-         Prepare PMS (potassium metabisulphite, in powder or in tablet form) according to directions and add to the clean empty container (barrel, demijohn or s/s tank) your planning to put your wine into.

Demijhon

-         Take the wine out of the fermentation container and pour it into the above-mentioned container, over PMS. Be careful to leave all the sediments in the fermentation container.

-         Make sure that the container is full of wine (if using a wooden barrel, check every week and top up if necessary). Rack the wine a second time at the end of winter and clean the barrel thoroughly.

Important to note: If the grapes were high quality and the wine already presents beautiful characteristics, it means that the “mother”/the lees are particularly good and healthy and they contribute in making the wine good and healthy too. In this case racking is not necessary until a very late stage, because “the mother” keeps feeding the wine good nutrients. Consult us for any doubt.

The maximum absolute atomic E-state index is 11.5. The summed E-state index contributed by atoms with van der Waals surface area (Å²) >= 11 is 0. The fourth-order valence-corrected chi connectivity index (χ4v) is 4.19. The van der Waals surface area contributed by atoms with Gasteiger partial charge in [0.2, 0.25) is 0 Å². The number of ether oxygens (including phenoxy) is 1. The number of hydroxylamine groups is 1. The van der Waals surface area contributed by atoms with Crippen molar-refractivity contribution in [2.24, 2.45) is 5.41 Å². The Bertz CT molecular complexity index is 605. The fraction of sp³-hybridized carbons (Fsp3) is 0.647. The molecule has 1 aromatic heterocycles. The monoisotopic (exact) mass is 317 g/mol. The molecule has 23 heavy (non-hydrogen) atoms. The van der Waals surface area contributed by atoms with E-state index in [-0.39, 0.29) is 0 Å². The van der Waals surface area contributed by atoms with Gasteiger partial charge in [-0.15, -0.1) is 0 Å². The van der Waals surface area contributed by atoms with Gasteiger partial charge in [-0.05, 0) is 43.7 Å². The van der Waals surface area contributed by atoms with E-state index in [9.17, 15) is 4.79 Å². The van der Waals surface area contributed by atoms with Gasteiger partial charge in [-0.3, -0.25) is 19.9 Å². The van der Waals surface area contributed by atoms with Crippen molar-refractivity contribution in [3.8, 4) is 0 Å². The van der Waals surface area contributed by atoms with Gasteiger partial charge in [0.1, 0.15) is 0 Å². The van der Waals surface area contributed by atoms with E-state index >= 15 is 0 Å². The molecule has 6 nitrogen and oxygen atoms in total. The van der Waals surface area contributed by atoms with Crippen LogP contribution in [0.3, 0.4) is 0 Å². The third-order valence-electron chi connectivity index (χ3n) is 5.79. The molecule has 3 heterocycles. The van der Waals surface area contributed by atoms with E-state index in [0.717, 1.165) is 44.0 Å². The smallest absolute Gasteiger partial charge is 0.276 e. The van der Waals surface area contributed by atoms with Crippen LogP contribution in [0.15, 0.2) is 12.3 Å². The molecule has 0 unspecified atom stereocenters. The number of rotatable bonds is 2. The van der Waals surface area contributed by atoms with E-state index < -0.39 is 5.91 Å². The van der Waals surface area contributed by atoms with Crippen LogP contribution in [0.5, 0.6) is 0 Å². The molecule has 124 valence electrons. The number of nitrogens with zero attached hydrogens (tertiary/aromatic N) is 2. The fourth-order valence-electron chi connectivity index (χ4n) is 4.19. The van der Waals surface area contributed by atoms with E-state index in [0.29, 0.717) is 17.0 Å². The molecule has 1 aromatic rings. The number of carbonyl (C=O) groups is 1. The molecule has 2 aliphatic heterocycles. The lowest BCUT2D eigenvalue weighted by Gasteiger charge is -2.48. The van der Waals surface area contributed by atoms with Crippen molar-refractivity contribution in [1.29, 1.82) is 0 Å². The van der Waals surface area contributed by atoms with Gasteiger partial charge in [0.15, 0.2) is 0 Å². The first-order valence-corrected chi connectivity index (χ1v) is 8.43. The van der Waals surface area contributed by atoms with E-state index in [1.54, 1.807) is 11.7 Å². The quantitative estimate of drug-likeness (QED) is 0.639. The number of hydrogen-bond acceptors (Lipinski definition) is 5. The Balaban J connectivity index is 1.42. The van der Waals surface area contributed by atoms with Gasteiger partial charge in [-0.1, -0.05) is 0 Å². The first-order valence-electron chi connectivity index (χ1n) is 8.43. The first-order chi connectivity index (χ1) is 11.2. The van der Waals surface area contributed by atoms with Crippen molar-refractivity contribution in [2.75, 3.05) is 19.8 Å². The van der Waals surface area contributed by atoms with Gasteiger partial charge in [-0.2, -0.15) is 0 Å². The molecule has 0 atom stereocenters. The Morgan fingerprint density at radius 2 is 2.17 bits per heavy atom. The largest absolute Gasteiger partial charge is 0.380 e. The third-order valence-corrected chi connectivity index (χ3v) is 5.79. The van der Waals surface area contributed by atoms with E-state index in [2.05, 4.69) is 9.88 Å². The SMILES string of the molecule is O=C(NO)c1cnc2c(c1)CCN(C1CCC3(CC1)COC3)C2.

• Step 8: Maturing the wine

-         For a less “home-made” taste, you need to mature the wine properly. Oak staves/chips will give the wine oak flavour if you are using glass or stainless-steel containers. 

Oak Chips

-         PMS added in step 7 will preserve the wine for a limited time. Ideally, an addition should be made every 3 months until you bottle, when the wine requires a final addition of PMS.

-         Contact us for any doubt and to test the Sulphur amount in your wine, to check if the levels are enough for storage and bottling. (This test is lab made and requires 5/7 working days for the results to be sent to you).

  • Step 9: Bottling

-         Bottle the wine when considered ready to drink. For best results, use red wine finings, then filter before bottling. We recommend that you get the wine analysed before bottling, in order to make sure that there is enough free sulphur dioxide (metabisulphite): the required levels will avoid spoilage and improve wine characteristics as well while maturing.

-         Use of insufficient preservative (PMS) is the most common cause of wine deteriorating in the bottle.

  • Step 10: Enjoy your wine!
Glass of Wine